Doyle’s expression of Lucy’s family is certainly admirable for their intensity and emotional complexity, but a lot of focus must be on the others as well. Lucy’s friends Steffi and Evan bring some relief to both Lucy and the reader, but its clear Doyle hasn’t made these two any less complicated or real. Steffi is a girl doing her own thing, never caring about what others thought, but you know there is something beneath the surface. Evan is much the same, he is cheeky and clever, you do fall a little bit in love with him, but he is also lost and feels neglected, whether he’ll admit it outright or not. As much as Cam’s death propelled this story, in a way it is also the characters themselves that is pulling you through it. You get caught up in following their lives and interactions, becoming invested in who they are and the lives they live, even if many of these interactions are as a result of Cam’s death. Which possibly makes no sense, but it’s kind of true I think.

The reason why I think this story feels so real is because the uncertainty of general teenage life is mixed together with the grief. Lucy looked up to her brother, he taught her things and included her in his life, hence her understandable sorrow. But between her sadness a budding romance wedges in, as well as a resurfacing friendship and struggling to discover where she fits in the world. All of this pushes its way through demanding attention and Doyle shows Lucy’s inability to cope remarkable well, you see her being pulled in so many directions and she doesn’t feel she has anyone to turn to for help. But what makes her so admirable is that she often perseveres regardless, she finds a way to enjoy herself and keep going.

It also feels so real because Doyle’s writing places you in a scene. You are on the pool block, you’re riding through a coastal town, walking through the city streets. Her words include you in the lives of her characters and you may as well be a fly on the wall, experiencing alongside them. Landscapes and locations are woven into the narrative and through Lucy’s eyes we hear her story but also see her world as well.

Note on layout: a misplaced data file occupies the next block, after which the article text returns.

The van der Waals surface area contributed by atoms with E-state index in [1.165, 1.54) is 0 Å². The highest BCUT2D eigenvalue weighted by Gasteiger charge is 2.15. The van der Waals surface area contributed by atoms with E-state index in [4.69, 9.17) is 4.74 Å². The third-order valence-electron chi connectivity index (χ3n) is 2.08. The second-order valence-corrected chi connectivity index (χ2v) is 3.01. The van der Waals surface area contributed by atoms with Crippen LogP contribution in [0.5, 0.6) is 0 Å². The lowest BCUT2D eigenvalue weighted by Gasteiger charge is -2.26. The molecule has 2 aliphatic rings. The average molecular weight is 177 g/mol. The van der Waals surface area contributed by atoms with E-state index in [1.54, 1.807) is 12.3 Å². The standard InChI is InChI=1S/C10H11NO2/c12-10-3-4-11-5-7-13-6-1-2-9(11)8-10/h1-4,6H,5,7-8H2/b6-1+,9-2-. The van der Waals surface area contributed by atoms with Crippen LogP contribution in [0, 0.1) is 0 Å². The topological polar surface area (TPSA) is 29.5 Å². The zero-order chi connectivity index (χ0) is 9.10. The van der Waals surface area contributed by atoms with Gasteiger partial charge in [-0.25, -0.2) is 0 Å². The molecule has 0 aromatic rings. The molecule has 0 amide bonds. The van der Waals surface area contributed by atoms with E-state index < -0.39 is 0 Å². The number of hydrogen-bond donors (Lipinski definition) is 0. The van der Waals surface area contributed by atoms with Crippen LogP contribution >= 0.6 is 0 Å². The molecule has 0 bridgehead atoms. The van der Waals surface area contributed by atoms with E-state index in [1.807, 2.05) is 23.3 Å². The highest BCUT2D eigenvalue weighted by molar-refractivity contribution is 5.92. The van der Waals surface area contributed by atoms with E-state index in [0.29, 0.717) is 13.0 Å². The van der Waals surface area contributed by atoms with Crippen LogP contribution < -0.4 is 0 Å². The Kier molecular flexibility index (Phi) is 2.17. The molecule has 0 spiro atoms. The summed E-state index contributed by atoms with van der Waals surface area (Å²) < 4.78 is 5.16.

There really is so much to adore from this book, from the vivid descriptions to the wonderful familiar feeling it produces from reading about places you know and recognise. There are secrets to uncover and shocking suspicions, combined with fantastic characters this is a story that will keep you immersed from the first page until the last.

You can purchase Pieces of Sky via the following

Booktopia | Amazon Aust

Book Depository | QBD

AmazonDymocks

Readings | Publisher

A&R Bookworld| Boomerang Books

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Risk by Fleur Ferris

Published: 30th June 2015Goodreads badge
Publisher:
 Random House Australia
Pages: 279
Format: Paperback
Genre: Young Adult
★   ★   ★   ★   ★  – 5 Stars

24973955Taylor and Sierra have been best friends for their whole lives. But Taylor’s fed up. Why does Sierra always get what – and who – she wants? From kissing Taylor’s crush to stealing the guy they both met online for herself, Sierra doesn’t seem to notice when she hurts her friends.
So when Sierra says Jacob Jones is the one and asks her friends to cover for her while she goes to meet him for the first time, Taylor rolls her eyes. 
But Sierra doesn’t come back when she said she would.
One day. Two days. Three . . .
What if Taylor’s worrying for nothing? What if Sierra’s just being Sierra, forgetting about everyone else to spend time with her new guy? 
When Taylor finally tells Sierra’s mum that her daughter is missing, Taylor and her friends are thrown into a dark world they never even knew existed.
Can Taylor find Sierra’s abductor in time? Or should she be looking for a killer?

I did not stop this book once I picked it up and for those who saw me tweeting into the early hours about this book, you understand the emotions I experienced.